Nevertheless, all is not lost. Music trends come and go; it is not beyond reason to expect the next genuine, rather than media made, music hero will be a lot more Beatles and a lot less Beyoncé. Country, even in its current popified form, remains guitar-driven, the hotter the solo the better. Gibson has rectified recent production year gaffes; the 2017 models are truly drool-worthy for guitar aficionados of all ages. (Speaking of Gibson, doubtless there is no connection whatsoever between it and its head Henry Juszkiewicz being the article’s chief target for slagging and how the Justice Department, during the Obama administration, targeted Gibson for illegally importing wood, this harassment including a dramatic raid with guns drawn on Gibson’s Nashville factory … only to have the confiscated alleged wood later sheepishly returned once it was proved the lumber was acquired lawfully, right? Er … right? Wait, what, Juszkiewicz is an outspoken conservative? Sheer coincidence!) And, unlike the article’s assertion, buying and playing guitar remains a pursuit for all ages. Evidence? Ladies and gentlemen, I present for your consideration Guitar Showcase in San José, California.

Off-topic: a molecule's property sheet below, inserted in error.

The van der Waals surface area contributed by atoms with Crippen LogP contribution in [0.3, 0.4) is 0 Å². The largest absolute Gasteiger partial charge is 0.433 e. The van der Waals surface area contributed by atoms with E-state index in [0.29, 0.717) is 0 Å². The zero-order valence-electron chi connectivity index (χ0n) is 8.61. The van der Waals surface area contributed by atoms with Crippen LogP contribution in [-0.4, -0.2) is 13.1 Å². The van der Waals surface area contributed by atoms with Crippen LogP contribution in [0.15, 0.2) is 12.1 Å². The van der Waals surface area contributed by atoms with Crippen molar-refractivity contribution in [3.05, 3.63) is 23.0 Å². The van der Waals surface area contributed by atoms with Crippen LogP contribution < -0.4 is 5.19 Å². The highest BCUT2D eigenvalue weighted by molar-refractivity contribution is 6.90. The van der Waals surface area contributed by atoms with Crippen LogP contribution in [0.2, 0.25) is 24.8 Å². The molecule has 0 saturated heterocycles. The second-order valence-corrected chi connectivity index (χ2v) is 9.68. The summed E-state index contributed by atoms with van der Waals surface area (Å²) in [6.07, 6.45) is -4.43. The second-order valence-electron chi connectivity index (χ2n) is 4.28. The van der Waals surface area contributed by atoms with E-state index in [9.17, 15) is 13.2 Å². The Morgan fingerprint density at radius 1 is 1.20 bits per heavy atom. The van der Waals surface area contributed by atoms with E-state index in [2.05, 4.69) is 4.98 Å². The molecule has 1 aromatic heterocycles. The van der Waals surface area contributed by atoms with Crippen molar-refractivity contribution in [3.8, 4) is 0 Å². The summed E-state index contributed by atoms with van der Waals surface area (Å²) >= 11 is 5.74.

Guitar Showcase has been privately owned and run since the 1960s, boasting a veteran staff that knows their stuff regarding guitars and related items be they vintage and new. It’s long been my store of choice, the mysterious albeit not mythical Mrs. Dude having endured many a lengthy session of me trying various guitars and talking shop with the staff. (She levels the playing field by dragging me to and through the local scrapbook store, but that’s a story for another time.) Unlike a Guitar Center, home of the kids kranking it and not much else, Guitar Showcase is where the serious players shop.